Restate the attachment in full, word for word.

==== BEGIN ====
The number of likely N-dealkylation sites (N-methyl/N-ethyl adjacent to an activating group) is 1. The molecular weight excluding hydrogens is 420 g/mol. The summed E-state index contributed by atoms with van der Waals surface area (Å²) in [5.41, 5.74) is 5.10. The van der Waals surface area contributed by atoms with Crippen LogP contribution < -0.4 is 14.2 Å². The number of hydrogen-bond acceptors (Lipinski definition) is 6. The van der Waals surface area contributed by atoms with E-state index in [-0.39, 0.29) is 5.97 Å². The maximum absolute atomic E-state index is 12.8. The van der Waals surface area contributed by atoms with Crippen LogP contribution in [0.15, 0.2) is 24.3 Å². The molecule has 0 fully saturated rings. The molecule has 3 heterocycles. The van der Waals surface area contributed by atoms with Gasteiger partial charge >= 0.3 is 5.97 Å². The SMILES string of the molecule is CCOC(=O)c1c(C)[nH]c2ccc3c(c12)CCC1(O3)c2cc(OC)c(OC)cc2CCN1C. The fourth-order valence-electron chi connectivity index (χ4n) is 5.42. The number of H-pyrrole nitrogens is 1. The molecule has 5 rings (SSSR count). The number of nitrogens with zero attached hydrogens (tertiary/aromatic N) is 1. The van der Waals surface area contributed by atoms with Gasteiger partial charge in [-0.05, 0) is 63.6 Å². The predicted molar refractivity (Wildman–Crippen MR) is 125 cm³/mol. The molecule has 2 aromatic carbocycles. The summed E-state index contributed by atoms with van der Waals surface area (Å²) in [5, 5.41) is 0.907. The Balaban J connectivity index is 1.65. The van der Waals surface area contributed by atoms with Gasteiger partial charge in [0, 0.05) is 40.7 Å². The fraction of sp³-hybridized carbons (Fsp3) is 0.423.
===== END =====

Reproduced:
The number of likely N-dealkylation sites (N-methyl/N-ethyl adjacent to an activating group) is 1. The molecular weight excluding hydrogens is 420 g/mol. The summed E-state index contributed by atoms with van der Waals surface area (Å²) in [5.41, 5.74) is 5.10. The van der Waals surface area contributed by atoms with Crippen LogP contribution < -0.4 is 14.2 Å². The number of hydrogen-bond acceptors (Lipinski definition) is 6. The van der Waals surface area contributed by atoms with E-state index in [-0.39, 0.29) is 5.97 Å². The maximum absolute atomic E-state index is 12.8. The van der Waals surface area contributed by atoms with Crippen LogP contribution in [0.15, 0.2) is 24.3 Å². The molecule has 0 fully saturated rings. The molecule has 3 heterocycles. The van der Waals surface area contributed by atoms with Gasteiger partial charge >= 0.3 is 5.97 Å². The SMILES string of the molecule is CCOC(=O)c1c(C)[nH]c2ccc3c(c12)CCC1(O3)c2cc(OC)c(OC)cc2CCN1C. The fourth-order valence-electron chi connectivity index (χ4n) is 5.42. The number of H-pyrrole nitrogens is 1. The molecule has 5 rings (SSSR count). The number of nitrogens with zero attached hydrogens (tertiary/aromatic N) is 1. The van der Waals surface area contributed by atoms with Gasteiger partial charge in [-0.05, 0) is 63.6 Å². The predicted molar refractivity (Wildman–Crippen MR) is 125 cm³/mol. The molecule has 2 aromatic carbocycles. The summed E-state index contributed by atoms with van der Waals surface area (Å²) in [5, 5.41) is 0.907. The Balaban J connectivity index is 1.65. The van der Waals surface area contributed by atoms with Gasteiger partial charge in [0, 0.05) is 40.7 Å². The fraction of sp³-hybridized carbons (Fsp3) is 0.423.